U.S. Invokes Holocaust in Syria Aid Spat With Russia

Children playing along a street between damaged buildings in the besieged area of Homs, Syria, on Monday. Thaer Al Khalidiya

UNITED NATIONS — The U.S. ambassador to the United Nations has called on Russia to use its influence with the Syrian regime to help get humanitarian aid to the besieged city of Homs.

Tense negotiations between the Syrian government and opposition entered their fifth day Tuesday, focusing on the transfer of power and helping besieged parts of Homs.

The emphasis on Homs and release of detainees are meant as confidence-building measures. A tentative agreement was reached in Geneva over the weekend for the evacuation of women and children trapped in Homs before aid convoys go in. Central Homs has been under siege for nearly two years.

U.S. Ambassador to the UN, Samantha Power, in a speech during international Holocaust commemoration day on Monday, said that just as Russian soldiers liberated Auschwitz in 1945, "the world again needs Russia to use its influence, this time to ensure that food reaches the desperate and starving people imprisoned in besieged Homs, Yarmouk, the Damascus suburbs and elsewhere."

"The horrors of the Holocaust have no parallel but the world continues to confront crimes that shock the conscience," Power said during an event where film director Steven Spielberg gave a keynote address and a survivor of the Nazi genocide also spoke. "In October, the Security Council spoke with a united voice about the need for action to address the humanitarian devastation in Syria. There are people who are imprisoned in their own neighborhoods."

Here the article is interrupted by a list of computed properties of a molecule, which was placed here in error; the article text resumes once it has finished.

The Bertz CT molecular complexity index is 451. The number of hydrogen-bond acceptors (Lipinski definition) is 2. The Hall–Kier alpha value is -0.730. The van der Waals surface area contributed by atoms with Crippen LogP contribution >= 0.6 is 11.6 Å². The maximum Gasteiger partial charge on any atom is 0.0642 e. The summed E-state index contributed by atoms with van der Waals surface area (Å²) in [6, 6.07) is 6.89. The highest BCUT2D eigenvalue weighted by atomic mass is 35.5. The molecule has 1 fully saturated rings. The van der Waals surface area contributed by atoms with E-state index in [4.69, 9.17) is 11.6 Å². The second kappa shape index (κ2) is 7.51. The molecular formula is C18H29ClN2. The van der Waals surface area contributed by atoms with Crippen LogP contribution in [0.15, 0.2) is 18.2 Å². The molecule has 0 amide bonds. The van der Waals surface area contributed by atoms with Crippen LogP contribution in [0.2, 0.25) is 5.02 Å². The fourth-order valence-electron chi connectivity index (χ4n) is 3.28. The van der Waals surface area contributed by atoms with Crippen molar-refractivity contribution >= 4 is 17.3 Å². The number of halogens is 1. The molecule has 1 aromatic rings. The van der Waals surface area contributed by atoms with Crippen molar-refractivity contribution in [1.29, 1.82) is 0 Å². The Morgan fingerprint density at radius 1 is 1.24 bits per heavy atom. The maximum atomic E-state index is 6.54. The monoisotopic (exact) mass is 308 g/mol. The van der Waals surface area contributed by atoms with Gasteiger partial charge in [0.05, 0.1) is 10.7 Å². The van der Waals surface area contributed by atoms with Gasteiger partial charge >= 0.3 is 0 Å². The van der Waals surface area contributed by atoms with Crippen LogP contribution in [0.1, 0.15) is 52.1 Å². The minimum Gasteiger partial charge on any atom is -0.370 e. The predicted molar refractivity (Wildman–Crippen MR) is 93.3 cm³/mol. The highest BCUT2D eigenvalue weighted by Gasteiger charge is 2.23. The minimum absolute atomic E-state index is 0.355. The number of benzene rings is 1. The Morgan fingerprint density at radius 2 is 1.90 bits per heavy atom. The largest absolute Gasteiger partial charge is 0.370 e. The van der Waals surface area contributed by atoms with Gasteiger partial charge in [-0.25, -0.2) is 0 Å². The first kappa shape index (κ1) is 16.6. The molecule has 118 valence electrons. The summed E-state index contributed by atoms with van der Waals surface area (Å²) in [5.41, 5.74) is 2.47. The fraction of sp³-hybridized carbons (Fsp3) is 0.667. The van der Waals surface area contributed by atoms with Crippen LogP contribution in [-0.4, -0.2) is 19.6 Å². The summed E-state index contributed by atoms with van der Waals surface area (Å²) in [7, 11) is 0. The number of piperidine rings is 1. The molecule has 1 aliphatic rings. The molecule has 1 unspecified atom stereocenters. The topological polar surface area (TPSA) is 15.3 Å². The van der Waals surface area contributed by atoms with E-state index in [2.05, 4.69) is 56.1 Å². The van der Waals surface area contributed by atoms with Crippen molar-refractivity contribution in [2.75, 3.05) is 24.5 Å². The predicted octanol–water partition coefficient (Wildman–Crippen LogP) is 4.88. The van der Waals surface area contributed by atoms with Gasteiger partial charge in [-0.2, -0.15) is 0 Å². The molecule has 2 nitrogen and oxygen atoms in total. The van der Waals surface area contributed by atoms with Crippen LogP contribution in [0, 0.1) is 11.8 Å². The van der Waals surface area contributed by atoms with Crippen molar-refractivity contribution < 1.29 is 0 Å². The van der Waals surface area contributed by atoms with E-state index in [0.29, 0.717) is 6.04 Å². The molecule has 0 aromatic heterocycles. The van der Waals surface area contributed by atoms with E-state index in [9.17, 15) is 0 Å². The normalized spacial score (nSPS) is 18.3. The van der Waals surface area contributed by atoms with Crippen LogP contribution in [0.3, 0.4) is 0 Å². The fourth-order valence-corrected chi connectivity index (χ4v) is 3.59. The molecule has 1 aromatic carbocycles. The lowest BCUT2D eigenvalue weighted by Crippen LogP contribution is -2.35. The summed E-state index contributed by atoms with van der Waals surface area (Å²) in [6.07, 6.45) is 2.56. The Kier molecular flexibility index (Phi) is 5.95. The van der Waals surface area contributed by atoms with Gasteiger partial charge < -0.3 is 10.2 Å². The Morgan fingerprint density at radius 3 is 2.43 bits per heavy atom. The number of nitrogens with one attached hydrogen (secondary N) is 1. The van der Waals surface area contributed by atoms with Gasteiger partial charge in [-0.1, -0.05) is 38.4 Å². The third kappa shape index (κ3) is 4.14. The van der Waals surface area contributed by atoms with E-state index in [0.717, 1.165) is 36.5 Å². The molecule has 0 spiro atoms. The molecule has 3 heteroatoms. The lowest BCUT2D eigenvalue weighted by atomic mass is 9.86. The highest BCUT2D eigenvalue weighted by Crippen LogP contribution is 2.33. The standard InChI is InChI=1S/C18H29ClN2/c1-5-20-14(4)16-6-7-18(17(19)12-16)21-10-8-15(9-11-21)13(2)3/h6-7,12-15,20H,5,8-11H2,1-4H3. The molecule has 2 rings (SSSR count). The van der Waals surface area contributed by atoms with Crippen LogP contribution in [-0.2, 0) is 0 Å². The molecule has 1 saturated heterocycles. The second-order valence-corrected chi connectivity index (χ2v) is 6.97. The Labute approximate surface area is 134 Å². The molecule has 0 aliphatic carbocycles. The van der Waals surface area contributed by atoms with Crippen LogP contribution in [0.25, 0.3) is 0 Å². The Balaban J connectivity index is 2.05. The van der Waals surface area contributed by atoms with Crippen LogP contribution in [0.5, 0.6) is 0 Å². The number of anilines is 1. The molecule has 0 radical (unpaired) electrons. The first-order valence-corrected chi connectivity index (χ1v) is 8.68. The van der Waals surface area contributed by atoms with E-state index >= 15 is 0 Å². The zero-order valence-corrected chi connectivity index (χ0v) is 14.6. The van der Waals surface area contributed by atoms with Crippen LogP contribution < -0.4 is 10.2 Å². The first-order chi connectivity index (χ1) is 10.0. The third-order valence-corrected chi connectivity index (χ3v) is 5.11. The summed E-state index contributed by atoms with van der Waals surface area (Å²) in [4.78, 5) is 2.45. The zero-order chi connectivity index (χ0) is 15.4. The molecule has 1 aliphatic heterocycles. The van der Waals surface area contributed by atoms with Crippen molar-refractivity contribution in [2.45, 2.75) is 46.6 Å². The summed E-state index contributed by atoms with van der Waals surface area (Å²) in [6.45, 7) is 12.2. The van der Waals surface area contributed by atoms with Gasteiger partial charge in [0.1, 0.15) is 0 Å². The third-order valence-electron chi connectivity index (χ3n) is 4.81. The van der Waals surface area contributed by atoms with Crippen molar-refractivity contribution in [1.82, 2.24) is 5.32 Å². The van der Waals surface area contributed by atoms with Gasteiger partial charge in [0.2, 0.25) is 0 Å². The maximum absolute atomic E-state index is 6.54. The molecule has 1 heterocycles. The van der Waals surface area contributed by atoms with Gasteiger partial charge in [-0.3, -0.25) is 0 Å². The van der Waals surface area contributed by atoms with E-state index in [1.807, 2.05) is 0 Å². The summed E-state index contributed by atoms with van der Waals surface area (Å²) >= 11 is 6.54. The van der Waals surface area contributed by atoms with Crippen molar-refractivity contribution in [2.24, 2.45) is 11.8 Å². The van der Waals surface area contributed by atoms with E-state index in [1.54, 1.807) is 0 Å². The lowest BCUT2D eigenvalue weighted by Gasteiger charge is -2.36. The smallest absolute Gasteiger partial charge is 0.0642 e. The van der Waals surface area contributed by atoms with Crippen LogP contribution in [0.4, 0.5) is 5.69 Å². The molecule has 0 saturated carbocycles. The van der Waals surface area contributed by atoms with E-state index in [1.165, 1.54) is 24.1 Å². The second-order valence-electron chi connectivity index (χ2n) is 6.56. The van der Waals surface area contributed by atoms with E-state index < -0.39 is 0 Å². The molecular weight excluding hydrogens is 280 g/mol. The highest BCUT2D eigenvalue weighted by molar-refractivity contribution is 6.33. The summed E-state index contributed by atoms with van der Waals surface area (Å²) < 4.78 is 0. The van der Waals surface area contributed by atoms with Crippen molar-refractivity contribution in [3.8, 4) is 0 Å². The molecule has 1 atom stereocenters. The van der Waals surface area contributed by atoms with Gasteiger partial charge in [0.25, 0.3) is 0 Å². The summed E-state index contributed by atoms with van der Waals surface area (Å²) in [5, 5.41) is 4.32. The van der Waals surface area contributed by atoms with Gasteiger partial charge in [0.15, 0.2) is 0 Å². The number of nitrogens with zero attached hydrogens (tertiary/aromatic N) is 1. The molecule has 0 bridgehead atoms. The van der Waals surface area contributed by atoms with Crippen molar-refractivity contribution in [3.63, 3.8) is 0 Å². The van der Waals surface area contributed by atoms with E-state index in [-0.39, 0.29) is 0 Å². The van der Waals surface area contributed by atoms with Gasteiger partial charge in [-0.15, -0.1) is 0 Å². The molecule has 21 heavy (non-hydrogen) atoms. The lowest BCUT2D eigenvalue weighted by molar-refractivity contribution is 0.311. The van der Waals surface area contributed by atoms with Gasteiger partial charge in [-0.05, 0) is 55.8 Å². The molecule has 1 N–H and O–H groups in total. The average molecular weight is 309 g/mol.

Denis Balibouse / Reuters

UN-Arab League envoy Lakhdar Brahimi addressing reporters in Geneva.

"They need food desperately and yet food cannot reach them because the regime will not allow it."

Russia's mission to the UN criticized Power for bringing the Holocaust into the Syria issue.

"We regard such analogies as entirely inappropriate," said Alexei Zaitsev, a spokesman for the mission, in an e-mail.

Such sharp exchanges have been typical of Security Council powers when it comes to Syria's civil war. Russia and China back President Bashar Assad and have blocked Western efforts to push through Security Council action that would pressure his government to end the violence.

In a statement released Tuesday, Homs Governor Talal Barrazi said police, paramedics and members of the Syrian Arab Red Crescent were ready to arrange the evacuation and "we are waiting for the UN's response." But UN-Arab League mediator Lakhdar Brahimi said security problems were delaying the evacuation.

Britain's ambassador to the UN, Mark Lyall Grant, told reporters that the Geneva talks present "an opportunity for the Syrian regime to show its willingness to humanitarian access" into Homs and other areas. He did not discount the possibility of UN Security Council action if the Syrian regime does not do so, although unity on the issue seems elusive.

Opposition activists living in the Old City in Homs posted a letter on social media on Tuesday saying that unless the siege was fully broken, all other measures will be "superficial."

"We assure you and the world that the demands of the besieged are not limited to humanitarian aid," it said, adding that there are dozens of medical cases that require surgery.

Material from Reuters is included in this report.

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